We see that we're going to need create_file_node and create_class_nodes functions. We're starting with the create_file_node function here. Create a child node named 'create_file_node' and fill it with this:

def create_file_node(designnode):
  # create the @file node
  filename = designnode.h.split(' ',1)[1] # trim the 'design-notes'
                                          # from the headline
  filenode = designnode.insertAfter() # create a new child
  filenode.h = '@file %s' % filename # set the headline of 
                                     # the new node
  # set the body
  filenode.b = """@language python


""" % (docstring, imports, declarations, others)

  # create the docstring node
  docstringnode = filenode.insertAsLastChild()
  docstringnode.h = docstring
  docstringnode.b = '"""%s"""' % designnode.b

  # create the imports node (empty)
  importsnode = docstringnode.insertAfter()
  importsnode.h = imports

  # create the declarations node (empty)
  declarationsnode = importsnode.insertAfter()
  declarationsnode.h = declarations

  # return the filenode
  return filenode

The code is fairly straightforward, but basically it creates a new @file node, gives it a proper body, and then creates the << docstring >>, << imports >>, and << declarations >> nodes that the body references. It also fills in the << docstring >> node with the note we typed into the design-notes outline.

If you comment out the create_class_nodes line from the script body, this script will already run. Make sure the design-notes node is selected, and click the button. You should get an @file node with some << section >>-style children. Hooray, progress!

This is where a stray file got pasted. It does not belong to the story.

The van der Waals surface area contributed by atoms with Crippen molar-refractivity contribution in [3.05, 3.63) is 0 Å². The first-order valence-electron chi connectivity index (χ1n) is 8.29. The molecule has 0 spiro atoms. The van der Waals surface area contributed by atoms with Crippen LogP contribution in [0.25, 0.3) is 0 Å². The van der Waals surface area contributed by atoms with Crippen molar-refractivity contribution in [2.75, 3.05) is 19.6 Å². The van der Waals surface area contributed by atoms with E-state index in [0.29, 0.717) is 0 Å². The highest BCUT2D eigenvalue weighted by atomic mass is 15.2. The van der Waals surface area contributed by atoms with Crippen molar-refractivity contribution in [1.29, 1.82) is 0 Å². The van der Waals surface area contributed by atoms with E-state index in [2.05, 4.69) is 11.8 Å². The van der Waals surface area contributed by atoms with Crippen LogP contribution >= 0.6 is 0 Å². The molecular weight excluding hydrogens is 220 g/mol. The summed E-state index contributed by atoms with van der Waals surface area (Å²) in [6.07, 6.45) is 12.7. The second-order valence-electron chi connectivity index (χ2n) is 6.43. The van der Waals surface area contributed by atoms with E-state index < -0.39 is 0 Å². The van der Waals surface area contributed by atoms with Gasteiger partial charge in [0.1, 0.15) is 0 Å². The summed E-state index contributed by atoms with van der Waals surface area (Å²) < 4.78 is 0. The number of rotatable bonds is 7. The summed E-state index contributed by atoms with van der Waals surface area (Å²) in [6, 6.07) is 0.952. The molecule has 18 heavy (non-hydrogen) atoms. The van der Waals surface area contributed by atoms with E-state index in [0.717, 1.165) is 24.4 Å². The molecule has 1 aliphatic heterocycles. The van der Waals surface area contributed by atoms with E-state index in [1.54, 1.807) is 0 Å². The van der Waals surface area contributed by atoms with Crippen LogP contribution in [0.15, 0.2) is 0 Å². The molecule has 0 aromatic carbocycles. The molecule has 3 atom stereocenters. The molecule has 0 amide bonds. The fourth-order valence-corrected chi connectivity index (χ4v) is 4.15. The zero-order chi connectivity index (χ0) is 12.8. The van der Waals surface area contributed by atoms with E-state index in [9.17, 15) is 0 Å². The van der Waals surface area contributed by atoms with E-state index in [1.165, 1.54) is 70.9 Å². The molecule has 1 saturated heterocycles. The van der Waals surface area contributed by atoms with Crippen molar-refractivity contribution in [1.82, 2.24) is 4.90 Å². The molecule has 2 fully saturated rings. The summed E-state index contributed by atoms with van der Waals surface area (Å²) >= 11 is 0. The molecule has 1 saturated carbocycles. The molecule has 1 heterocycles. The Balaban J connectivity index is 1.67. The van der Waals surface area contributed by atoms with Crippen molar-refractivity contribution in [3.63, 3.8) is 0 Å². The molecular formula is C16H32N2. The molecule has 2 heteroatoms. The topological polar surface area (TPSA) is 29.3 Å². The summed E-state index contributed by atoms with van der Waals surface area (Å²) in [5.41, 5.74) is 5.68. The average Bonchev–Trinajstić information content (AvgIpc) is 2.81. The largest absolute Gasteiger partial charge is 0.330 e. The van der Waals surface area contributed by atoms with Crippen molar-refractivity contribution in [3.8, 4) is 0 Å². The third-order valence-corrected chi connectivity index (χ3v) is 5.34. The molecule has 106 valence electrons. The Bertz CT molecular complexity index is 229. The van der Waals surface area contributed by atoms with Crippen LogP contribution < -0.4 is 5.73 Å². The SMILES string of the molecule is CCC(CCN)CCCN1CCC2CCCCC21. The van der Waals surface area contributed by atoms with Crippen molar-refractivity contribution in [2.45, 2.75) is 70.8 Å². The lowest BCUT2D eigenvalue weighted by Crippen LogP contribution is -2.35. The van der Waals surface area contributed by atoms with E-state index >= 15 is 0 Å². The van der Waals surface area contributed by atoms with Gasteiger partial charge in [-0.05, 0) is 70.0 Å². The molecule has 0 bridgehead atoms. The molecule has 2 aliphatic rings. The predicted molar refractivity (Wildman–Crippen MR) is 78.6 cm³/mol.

Make the class nodes

Next up is create_class_nodes, which will search through the children of a node that it was passed and create nodes specifying classes with the appropriate methods.

The first part of this is to create the class nodes. Here's the code for create_class_nodes, which goes into a node called 'create_class_nodes':

def create_class_nodes(designnode, filenode):
  for ch in designnode.children():
    create_class_node(filenode, ch)

This doesn't do much at all! It just cycles through every child node of the designnode, which is the node with the name 'design-notes blah...', and then calls a helper method create_class_node with it, and the destination @file node.

Here's what create_class_node looks like (again, in a node called 'create_class_node'):

def create_class_node(filenode, classnode):
  # create the class node
  newclassnode = filenode.insertAsLastChild()
  newclassnode.h = classnode.h
  newclassnode.b = """%s:
""" % (classnode.h, docstring, others)
  # create the docstring node
  docstringnode = newclassnode.insertAsLastChild()
  docstringnode.h = docstring
  docstringnode.b = '"""%s"""' % classnode.b

  # create the method nodes
  # ignore the property nodes -- they're notes
  create_method_nodes(newclassnode, classnode)

This code creates a new child node under the @file node, and fills in the headline and body appropriately. It then creates a child << docstring >> node underneath that, and fills that in appropriately too. Finally, it calls yet another helper, which creates the method nodes underneath it.

create_method_nodes is similar to create_class_nodes, in that it is a wrapper around a helper:

def create_method_nodes(classnode, designnode):
  for ch in designnode.children():
    if ch.h.startswith('method'):
      create_method_node(classnode, ch)

This time around, designnode refers to the node with the name 'class Blah...'. And our good friend the helper method comes along again with create_method_node:

def create_method_node(classnode, methodnode):
  newmethodnode = classnode.insertAsLastChild()
  newmethodnode.h = methodnode.h.split(' ',1)[1]
  newmethodnode.b = """def %s(self):
""" % (newmethodnode.h, methodnode.b)

This method does perhaps the least bit of work in the whole script. It creates a new node, gives it a proper headline, and fills in the body with a empty method definition (all it does is pass), along with a docstring.